Original article from Kent Live
The death of a well-loved teacher has been marked with a permanent tribute on school grounds.
Nora Veysey was a teacher at Horsmonden School, now Horsmonden Primary Academy, near Tonbridge, and retired in 1990.
She died on January 6 last year, shortly before the beginning of the coronavirus pandemic.
Nora's legacy however is set to become a permanent fixture at the school she spent so many years teaching at.
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Her daughter Paula Veysey-Smith set up a fund to donate money to the school, which she and her two sons also attended, as a way of remembering her late mother's contribution.
The money has been used to purchase buddy benches, which Paula describes as "places that any child can go to if they are feeling alone or left out in the playground so other children will come and chat with them."
Speaking to Paula about the mark her mother made on the school and the local community, it was clear that this was a fitting tribute to Nora.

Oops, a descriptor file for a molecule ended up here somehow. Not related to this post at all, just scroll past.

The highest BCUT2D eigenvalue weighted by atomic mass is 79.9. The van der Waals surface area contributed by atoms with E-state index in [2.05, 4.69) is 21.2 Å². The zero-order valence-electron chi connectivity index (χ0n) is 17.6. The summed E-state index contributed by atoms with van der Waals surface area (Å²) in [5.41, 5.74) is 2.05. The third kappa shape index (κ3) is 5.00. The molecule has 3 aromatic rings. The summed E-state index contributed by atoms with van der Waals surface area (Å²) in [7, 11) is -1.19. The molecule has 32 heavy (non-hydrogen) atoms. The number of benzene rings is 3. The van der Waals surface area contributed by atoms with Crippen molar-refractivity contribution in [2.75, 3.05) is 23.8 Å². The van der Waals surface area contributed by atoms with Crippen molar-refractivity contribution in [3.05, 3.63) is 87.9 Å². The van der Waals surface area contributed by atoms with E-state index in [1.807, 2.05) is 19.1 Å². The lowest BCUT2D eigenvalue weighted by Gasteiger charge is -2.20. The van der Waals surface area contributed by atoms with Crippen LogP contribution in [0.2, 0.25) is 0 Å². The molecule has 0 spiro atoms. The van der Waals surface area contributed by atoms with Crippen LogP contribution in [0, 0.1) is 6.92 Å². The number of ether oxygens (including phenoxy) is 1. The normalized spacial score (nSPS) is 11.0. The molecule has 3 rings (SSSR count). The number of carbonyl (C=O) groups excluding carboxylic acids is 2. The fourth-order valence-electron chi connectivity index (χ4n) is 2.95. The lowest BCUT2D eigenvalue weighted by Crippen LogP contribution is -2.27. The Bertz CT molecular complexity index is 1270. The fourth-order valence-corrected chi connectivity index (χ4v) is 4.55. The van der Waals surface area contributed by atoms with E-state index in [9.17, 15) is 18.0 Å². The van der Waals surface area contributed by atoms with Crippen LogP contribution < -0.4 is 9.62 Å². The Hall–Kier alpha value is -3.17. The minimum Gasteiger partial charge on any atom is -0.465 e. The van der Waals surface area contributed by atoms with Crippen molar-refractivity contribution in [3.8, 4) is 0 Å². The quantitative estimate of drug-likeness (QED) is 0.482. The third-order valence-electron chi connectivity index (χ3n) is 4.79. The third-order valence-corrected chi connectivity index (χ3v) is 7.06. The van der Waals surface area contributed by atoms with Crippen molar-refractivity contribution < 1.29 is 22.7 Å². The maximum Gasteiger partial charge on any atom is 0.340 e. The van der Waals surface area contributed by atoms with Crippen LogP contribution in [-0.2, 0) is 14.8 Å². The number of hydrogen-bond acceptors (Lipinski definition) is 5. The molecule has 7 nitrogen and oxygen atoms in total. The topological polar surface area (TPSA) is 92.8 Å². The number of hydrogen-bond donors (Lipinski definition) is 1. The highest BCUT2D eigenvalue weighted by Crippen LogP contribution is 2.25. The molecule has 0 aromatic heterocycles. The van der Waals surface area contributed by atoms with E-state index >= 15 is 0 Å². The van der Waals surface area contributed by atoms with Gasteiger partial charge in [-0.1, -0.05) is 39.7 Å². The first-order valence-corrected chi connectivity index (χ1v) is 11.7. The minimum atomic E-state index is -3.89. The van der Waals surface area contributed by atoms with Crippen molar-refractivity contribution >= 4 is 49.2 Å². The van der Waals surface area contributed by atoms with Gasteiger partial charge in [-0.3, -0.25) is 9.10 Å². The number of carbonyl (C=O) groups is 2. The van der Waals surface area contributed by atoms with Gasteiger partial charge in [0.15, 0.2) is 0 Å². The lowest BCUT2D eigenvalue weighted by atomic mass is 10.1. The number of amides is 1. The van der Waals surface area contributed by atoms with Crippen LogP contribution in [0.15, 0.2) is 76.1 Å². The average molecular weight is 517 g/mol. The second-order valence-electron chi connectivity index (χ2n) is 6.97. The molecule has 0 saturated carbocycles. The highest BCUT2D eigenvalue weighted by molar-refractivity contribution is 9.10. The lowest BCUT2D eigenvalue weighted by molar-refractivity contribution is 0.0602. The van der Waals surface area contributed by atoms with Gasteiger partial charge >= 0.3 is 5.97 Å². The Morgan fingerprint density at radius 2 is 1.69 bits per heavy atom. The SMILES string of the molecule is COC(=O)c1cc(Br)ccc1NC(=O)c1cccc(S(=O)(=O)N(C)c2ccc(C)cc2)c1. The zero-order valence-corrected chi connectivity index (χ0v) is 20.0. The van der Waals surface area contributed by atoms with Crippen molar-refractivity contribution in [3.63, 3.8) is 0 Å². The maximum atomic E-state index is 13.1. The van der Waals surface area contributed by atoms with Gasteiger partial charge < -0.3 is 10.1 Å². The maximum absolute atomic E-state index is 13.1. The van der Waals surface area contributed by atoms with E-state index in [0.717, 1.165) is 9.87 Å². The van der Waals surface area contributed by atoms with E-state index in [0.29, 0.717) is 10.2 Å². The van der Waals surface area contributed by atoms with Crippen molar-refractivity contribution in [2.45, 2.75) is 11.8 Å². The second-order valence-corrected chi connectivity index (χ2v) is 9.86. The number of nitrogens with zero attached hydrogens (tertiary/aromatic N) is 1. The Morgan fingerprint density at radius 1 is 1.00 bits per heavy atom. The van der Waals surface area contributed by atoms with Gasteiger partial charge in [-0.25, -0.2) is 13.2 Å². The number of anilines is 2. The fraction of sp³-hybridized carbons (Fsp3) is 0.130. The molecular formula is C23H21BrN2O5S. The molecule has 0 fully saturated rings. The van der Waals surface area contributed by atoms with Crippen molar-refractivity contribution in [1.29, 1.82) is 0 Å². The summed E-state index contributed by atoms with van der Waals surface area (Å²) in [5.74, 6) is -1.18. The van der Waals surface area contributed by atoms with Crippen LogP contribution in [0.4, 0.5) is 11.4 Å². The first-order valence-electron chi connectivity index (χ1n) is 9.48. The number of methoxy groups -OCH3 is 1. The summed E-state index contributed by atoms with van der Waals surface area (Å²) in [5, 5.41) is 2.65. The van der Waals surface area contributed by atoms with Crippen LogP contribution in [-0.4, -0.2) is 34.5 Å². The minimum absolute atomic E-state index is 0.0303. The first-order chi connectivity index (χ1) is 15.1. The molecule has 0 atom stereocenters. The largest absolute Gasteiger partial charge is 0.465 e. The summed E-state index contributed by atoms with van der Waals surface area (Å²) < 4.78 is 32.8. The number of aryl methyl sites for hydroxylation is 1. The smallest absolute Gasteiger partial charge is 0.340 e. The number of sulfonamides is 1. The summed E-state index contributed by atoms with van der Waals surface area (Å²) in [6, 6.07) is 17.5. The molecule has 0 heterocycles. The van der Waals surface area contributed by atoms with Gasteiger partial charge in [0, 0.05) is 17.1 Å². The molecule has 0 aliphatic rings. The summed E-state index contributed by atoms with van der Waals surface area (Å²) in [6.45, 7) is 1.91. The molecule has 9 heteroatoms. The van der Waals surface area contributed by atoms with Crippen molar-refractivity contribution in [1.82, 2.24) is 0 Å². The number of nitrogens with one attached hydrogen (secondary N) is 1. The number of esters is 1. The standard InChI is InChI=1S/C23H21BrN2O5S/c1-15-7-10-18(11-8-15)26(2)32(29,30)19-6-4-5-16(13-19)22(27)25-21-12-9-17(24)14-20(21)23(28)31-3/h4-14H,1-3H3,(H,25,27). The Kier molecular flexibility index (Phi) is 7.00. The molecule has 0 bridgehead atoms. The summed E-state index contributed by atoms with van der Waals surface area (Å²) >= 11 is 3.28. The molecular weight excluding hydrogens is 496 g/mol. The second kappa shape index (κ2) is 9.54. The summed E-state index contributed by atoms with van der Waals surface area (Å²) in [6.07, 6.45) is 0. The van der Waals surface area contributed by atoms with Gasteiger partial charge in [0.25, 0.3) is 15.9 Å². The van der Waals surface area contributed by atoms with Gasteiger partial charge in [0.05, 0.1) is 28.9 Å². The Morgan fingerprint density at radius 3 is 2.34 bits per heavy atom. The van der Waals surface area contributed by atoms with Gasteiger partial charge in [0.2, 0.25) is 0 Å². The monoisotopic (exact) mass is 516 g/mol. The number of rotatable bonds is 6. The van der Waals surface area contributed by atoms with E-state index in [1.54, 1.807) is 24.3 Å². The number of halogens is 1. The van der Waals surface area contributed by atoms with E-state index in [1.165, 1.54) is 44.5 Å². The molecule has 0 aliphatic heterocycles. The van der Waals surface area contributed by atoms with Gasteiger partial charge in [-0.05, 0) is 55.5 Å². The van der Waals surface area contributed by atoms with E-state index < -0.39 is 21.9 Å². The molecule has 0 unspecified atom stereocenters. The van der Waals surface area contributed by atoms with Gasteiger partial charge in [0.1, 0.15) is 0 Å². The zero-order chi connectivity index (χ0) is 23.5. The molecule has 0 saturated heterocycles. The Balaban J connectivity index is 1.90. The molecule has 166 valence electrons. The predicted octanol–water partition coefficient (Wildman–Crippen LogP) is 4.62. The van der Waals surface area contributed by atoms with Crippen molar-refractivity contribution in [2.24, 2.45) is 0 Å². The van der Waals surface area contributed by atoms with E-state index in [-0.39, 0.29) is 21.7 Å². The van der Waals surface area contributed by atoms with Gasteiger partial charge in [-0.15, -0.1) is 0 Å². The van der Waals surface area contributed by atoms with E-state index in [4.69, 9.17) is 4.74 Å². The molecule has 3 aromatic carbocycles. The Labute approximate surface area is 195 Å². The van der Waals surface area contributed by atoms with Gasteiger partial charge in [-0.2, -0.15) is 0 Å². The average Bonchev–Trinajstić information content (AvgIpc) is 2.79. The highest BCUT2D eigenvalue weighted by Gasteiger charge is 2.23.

"I'm going to have quite a biased opinion because she was my mum," Paula joked.
"She was quite an incredible character – she achieved a great deal with what she did, she was absolutely passionate about the children that she taught.
"Years after she retired, grown up pupils would knock at the door and present her with flowers, saying 'this is a thank you for everything you did for me.'"
Paula added that, for Nora, teaching wasn't just about being in the classroom and running through the curriculum.
"She ran the netball club for the school and she took the children every Thursday night for swimming lessons," Paula explained.
"She just tirelessly worked to give the children as many experiences as she could."
The buddy benches bear thanks to Nora, a woman described as having a "calling" to teach by her daughter.
Though the delivery of the benches was delayed by the COVID-19 pandemic, they are now in place, and Paula said, "mum would be incredibly honoured by having her name on them."
Paula's sons, aged 22 and 18, attended Horsmonden as children and she described the family's involvement with the school fondly.
She said: "To see them go through the school themselves was a real privilege to feel that sense of history, especially for our family."